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Lecidea diducens Nyl.
Family: Lecideaceae
[Lecidea auriculata var. diducens (Nyl.) Th. Fr.,  more]
Lecidea diducens image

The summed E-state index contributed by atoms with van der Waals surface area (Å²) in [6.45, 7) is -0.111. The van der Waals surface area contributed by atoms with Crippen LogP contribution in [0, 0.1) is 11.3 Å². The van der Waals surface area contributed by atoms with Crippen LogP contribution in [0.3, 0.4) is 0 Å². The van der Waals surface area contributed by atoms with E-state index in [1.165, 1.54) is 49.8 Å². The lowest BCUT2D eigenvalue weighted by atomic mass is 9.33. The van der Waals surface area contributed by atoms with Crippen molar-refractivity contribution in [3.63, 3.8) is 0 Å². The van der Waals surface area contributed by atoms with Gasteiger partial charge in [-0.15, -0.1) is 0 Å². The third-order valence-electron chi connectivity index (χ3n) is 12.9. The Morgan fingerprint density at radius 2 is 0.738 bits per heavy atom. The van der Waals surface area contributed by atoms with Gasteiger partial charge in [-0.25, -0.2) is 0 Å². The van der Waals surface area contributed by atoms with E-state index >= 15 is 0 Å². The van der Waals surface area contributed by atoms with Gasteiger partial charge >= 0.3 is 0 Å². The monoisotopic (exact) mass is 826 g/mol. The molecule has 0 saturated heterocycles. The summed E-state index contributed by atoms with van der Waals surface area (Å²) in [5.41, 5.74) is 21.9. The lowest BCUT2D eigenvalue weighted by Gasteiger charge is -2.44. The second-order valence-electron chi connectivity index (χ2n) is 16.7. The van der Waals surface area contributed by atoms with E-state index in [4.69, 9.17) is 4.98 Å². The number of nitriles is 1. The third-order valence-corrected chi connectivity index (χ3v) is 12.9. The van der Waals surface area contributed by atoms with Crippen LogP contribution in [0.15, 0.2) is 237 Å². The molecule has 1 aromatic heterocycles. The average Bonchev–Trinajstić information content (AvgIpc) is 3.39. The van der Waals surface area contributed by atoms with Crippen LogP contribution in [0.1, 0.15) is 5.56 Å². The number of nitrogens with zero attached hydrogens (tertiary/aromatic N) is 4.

Thallus: lacking or very scarcely developed (then rimose, whitish, thin); prothallus: indistinct; epilithic thallus if present, white, esorediate medulla: white, I- (in the specimens recorded from the Sonoran region) to I+ deeply violet (most of the specimens world-wide) Apothecia: black, loosely attached with strongly constricted base, 0.40.8(-1.4) mm in diam. disc: black, flat to slightly convex, dull to shiny, epruinose margin: black, well developed, persistent, dull to shiny, often undulate exciple: with a 15-22 µm thick blackish to dark brown rim and hyaline interior, weakly obscured by crystalline masses, C+ red epihymenium: green-black, c. 10 µm thick hymenium: very pale green, 30-55 µm tall, I+ blue; paraphyses: simple, occasionally scarcely branched and anastomosing, apical cells 4-5 µm wide subhymenium: somewhat more intensely green than hymenium, 10-50 µm thick hypothecium: ochre to pale brown to brown, rarely pale ochre to almost hyaline asci: clavate, 25-45 x 7-10 µm, 8-spored ascospores: hyaline, simple, narrowly oblong, (5-)7-12.2 Pycnidia: immersed, slightly graphidoid conidia: bacilliform to cylindrical, straight, 11-16 x c. 1 µm [studied in 1 specimen] Secondary metabolites: 2'-Omethylanziaic acid (exciple). Substrate and ecology: in open habitats on granites, schist and other acidic rocks in montane and alpine regions World distribution: bipolar in predominately alpine areas Sonoran distribution: rare in the alpine and montane zone of Arizona, and in California. Notes: Lecidea diducens is a member of the Lecidea auriculata group and is characterized by its C+ red exciple (due to 2'-O-methylanziaic acid). The rather similar Lecidea cerviniicola de Lesd., also showing a C+ red exciple, has slightly larger spores and anziaic and perlatolic acid stored in the exciple (instead of 2'-O-methylanziaic acid). It is not yet known to occur in North America. The few Sonoran specimens differ in having an I- medulla. We hesitate however at this time to separate these populations taxonomically, because very rarely specimens without an amyloid medulla are found in the European Alps too. Most of the specimens of Lecidea diducens we have studied were collected in alpine regions, in contrast to most of the Sonoran specimens. However, in NW Europe Lecidea diducens was often collected near to the sea-shore (including the type); thus, there is also no striking ecological difference for separating the Sonoran specimens. Most of the older collections preserved in North American herbaria labeled "L. diducens" are misidentified and belong often to e.g. Lecidea auriculata (mostly arctic or high alpine origin) or to Lecidea laboriosa. The etymology is not clearly understood by us; "diducere" (Latin) means to separate, to thin out.